Conducting qualitative longitudinal research using interpretative phenomenological analysis
Minimising bias Previous     Next

Conducting qualitative longitudinal research using interpretative phenomenological analysis

Sherrill Ray Snelgrove Senior lecturer, College of Human and Health Sciences, Swansea University, Swansea, UK

Aim To discuss the methodological and epistemological challenges experienced when conducting a longitudinal interpretative phenomenological analysis (IPA) of patients’ experiences of chronic low back pain (CLBP).

Background The author draws on experiences of managing interpretive analysis while undertaking an IPA of patients with CLBP for more than two years.

Data sources Semi-structured interviews were conducted at three points in time from a purposeful sample of ten patients.

Review method There was a recognition that prolonged contact between researcher and participant increases the challenges related to minimising bias and managing researcher emotionality and empathy.

Discussion Two main challenges are discussed: the usefulness of ‘bracketing’ in longitudinal qualitative research and maintaining an inductive approach; and consideration of the emotionality of interviewing and the role of empathy.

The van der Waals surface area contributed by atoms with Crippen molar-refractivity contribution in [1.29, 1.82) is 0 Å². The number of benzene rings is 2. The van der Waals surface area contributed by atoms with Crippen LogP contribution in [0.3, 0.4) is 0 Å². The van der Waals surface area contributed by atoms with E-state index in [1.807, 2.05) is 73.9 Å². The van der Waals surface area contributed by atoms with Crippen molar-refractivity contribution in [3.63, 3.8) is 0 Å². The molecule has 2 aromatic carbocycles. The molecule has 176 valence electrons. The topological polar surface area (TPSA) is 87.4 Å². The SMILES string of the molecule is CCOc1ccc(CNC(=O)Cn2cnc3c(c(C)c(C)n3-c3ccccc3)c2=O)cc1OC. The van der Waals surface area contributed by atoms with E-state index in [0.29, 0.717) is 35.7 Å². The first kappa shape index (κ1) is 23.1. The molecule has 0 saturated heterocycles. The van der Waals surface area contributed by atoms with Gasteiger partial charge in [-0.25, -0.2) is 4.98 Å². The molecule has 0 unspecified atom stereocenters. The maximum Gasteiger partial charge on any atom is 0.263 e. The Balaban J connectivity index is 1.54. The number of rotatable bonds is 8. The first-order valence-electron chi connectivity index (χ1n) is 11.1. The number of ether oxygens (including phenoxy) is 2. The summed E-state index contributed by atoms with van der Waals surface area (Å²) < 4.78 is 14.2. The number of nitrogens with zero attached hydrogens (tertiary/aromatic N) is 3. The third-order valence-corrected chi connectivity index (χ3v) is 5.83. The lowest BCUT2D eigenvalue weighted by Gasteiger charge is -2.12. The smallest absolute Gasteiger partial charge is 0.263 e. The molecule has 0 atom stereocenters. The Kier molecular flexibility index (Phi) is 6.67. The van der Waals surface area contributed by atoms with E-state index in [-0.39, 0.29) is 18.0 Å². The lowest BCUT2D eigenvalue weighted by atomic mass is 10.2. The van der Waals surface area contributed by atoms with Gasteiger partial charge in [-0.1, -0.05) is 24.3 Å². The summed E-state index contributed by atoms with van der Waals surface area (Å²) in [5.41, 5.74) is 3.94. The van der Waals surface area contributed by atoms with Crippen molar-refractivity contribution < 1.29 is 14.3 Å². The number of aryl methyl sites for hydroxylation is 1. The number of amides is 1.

Conclusion A longitudinal design adds potential analytical pitfalls, including a priori theorising and emotional involvement. Interpretative and emotional safeguarding included reflection and reflexivity, an iterative approach and the role of phenomenological strategies such as the hermeneutic circle. The efficacy of these is discussed, along with the ambiguity surrounding concepts such as bracketing.

Implications for research/practice Although the topics discussed relate specifically to this methodology and a particular research project sample, they are applicable to qualitative research designs in similar populations.

Nurse Researcher. 22, 1, 20-25. doi: 10.7748/nr.22.1.20.e1277

Peer review

This article has been subject to double blind peer review

Conflict of interest

None declared

Received: 18 August 2013

Accepted: 04 November 2013

Want to read more?

Already subscribed? Log in

OR

Unlock full access to RCNi Plus today

Save over 50% on your first 3 months

Your subscription package includes:
  • Unlimited online access to all 10 RCNi Journals and their archives
  • Customisable dashboard featuring 200+ topics
  • RCNi Learning featuring 180+ RCN accredited learning modules
  • RCNi Portfolio to build evidence for revalidation
  • Personalised newsletters tailored to your interests
Subscribe
RCN student member? Try Nursing Standard Student

Alternatively, you can purchase access to this article for the next seven days. Buy now

Or